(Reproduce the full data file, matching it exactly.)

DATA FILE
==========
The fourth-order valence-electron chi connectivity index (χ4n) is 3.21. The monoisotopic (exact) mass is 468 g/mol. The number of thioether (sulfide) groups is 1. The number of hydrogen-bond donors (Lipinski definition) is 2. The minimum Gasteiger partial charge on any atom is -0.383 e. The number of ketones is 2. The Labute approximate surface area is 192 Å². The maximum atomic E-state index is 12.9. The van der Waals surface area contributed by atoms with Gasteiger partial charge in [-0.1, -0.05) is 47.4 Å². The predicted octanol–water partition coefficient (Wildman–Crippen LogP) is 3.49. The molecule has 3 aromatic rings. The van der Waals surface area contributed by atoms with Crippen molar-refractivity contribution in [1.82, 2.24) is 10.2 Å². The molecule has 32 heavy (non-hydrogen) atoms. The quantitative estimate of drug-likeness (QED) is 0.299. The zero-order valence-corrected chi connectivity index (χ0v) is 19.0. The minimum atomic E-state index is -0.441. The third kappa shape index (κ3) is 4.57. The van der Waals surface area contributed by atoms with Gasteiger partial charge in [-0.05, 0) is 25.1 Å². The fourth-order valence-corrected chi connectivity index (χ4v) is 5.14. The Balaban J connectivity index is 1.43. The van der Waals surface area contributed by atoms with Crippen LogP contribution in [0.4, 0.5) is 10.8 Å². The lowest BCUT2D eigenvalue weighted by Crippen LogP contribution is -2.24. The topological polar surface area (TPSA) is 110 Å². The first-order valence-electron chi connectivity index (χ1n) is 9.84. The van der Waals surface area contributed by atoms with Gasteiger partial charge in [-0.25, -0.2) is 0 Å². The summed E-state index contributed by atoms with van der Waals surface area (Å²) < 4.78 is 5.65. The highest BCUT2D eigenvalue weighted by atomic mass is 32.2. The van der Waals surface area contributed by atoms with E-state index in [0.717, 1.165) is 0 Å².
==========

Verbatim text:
The fourth-order valence-electron chi connectivity index (χ4n) is 3.21. The monoisotopic (exact) mass is 468 g/mol. The number of thioether (sulfide) groups is 1. The number of hydrogen-bond donors (Lipinski definition) is 2. The minimum Gasteiger partial charge on any atom is -0.383 e. The number of ketones is 2. The Labute approximate surface area is 192 Å². The maximum atomic E-state index is 12.9. The van der Waals surface area contributed by atoms with Gasteiger partial charge in [-0.1, -0.05) is 47.4 Å². The predicted octanol–water partition coefficient (Wildman–Crippen LogP) is 3.49. The molecule has 3 aromatic rings. The van der Waals surface area contributed by atoms with Crippen molar-refractivity contribution in [1.82, 2.24) is 10.2 Å². The molecule has 32 heavy (non-hydrogen) atoms. The quantitative estimate of drug-likeness (QED) is 0.299. The zero-order valence-corrected chi connectivity index (χ0v) is 19.0. The minimum atomic E-state index is -0.441. The third kappa shape index (κ3) is 4.57. The van der Waals surface area contributed by atoms with Gasteiger partial charge in [-0.05, 0) is 25.1 Å². The fourth-order valence-corrected chi connectivity index (χ4v) is 5.14. The Balaban J connectivity index is 1.43. The van der Waals surface area contributed by atoms with Crippen LogP contribution in [0.4, 0.5) is 10.8 Å². The lowest BCUT2D eigenvalue weighted by Crippen LogP contribution is -2.24. The topological polar surface area (TPSA) is 110 Å². The first-order valence-electron chi connectivity index (χ1n) is 9.84. The van der Waals surface area contributed by atoms with Gasteiger partial charge in [-0.25, -0.2) is 0 Å². The summed E-state index contributed by atoms with van der Waals surface area (Å²) < 4.78 is 5.65. The highest BCUT2D eigenvalue weighted by atomic mass is 32.2. The van der Waals surface area contributed by atoms with E-state index in [0.717, 1.165) is 0 Å².